Heineken to eliminate shrinkwrap and plastic rings from multipacks sold in the UK

Heineken has today (7 November) announced plans to remove all plastic shrinkwrap and rings from multipacks of beer and cider sold in the UK by the end of 2021.

The new packaging is recyclable at kerbside and compostable. Image: Heineken UK

The new packaging is recyclable at kerbside and compostable. Image: Heineken UK

The brewer has committed to invest £22m in new manufacturing machines, processes and materials to remove these plastic items from products and replace them with a cardboard “topper” that holds can multipacks together. The topper purports to be recyclable, compostable and made from cardboard that is certified as sustainably sourced.

Heineken UK believes that the switch will mitigate the use of 517 tonnes of plastic annually throughout its supply chain, once the cardboard toppers are rolled out across all multipacks.

Starting in April 2020, multipacks of Foster’s, Heineken and Kronenbourg 1664 containing the new packaging will be stocked by major UK retailers. The new packaging will then be applied to Strongbow, Bulmer’s and John Smith’s by the end of 2021.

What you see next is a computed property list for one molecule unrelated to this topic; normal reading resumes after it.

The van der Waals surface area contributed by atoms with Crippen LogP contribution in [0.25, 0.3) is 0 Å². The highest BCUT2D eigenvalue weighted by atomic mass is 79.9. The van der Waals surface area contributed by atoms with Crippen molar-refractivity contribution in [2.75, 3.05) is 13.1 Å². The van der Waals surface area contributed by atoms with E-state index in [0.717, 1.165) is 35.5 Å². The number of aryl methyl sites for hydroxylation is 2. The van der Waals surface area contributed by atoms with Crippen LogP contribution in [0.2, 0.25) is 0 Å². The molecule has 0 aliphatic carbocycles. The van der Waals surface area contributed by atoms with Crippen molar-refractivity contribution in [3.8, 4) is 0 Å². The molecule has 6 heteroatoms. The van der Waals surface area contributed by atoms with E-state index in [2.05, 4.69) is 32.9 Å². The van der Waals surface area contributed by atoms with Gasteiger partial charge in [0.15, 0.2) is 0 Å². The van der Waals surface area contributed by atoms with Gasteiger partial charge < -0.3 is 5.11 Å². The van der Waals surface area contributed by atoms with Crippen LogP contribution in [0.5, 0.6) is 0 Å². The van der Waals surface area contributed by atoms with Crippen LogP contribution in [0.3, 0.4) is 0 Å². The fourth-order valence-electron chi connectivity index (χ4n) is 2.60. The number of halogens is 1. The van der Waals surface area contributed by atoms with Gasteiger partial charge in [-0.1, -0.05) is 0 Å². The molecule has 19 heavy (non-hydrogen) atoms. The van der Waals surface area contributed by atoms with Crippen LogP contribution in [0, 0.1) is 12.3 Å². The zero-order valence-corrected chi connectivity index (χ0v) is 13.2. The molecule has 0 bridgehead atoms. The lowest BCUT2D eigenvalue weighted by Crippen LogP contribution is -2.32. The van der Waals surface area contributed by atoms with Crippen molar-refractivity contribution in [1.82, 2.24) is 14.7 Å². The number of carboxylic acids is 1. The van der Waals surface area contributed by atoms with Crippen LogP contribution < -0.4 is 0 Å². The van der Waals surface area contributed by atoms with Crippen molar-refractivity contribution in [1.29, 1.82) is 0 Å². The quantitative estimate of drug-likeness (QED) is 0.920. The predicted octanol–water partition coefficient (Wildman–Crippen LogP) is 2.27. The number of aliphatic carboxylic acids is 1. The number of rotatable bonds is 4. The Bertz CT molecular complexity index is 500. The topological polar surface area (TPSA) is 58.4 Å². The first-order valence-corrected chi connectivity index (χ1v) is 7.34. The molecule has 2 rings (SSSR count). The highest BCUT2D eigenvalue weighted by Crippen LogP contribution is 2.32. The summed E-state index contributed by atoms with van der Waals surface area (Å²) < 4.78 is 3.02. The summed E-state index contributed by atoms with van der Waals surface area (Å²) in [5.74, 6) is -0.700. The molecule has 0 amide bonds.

Heineken’s UK marketing director Cindy Tervoort said the introduction of the new packaging innovation marks a “significant milestone in [the company’s] journey to eliminating all single-use plastics.”

“The effect single-use plastic is having on our planet can’t be ignored and creating an eco-friendly solution that eliminates plastic while still meeting the demands of our beer and cider drinkers has been a big focus in our business,” Tervoort said.

Raising a plastic-free toast

The move from Heineken builds on several key projects around packaging innovation, including schemes to design lighter-weight versions of its glass bottles and trials of deposit-return schemes at festivals.

It also comes as several other key players in the beverage space are investing in plastic-free packaging. Budweiser Brewing Group UK and Ireland has vowed to remove all plastic rings from its multipacks by the end of 2020, replacing them with paperboard 'clips' and boxes, for example, while Diageo is using cardboard sleeves and boxes to house its Guinness, Smithwicks and Harp multipacks.

Perhaps one of the most ambitious project portfolios in this space is managed by Carlsberg, which, after developing plastic-free ‘snap packs’, is now sharing its prototype paper bottles with the likes of Coca-Cola, The Absolut Company and L'Oréal.

According to a recent survey of 3,395 European residents, commissioned by DS Smith, six in ten people would be willing to pay more for food and drink products with less or no plastic packaging. The average limit for the increase in their spend was found to be 12.5%.

Sarah George



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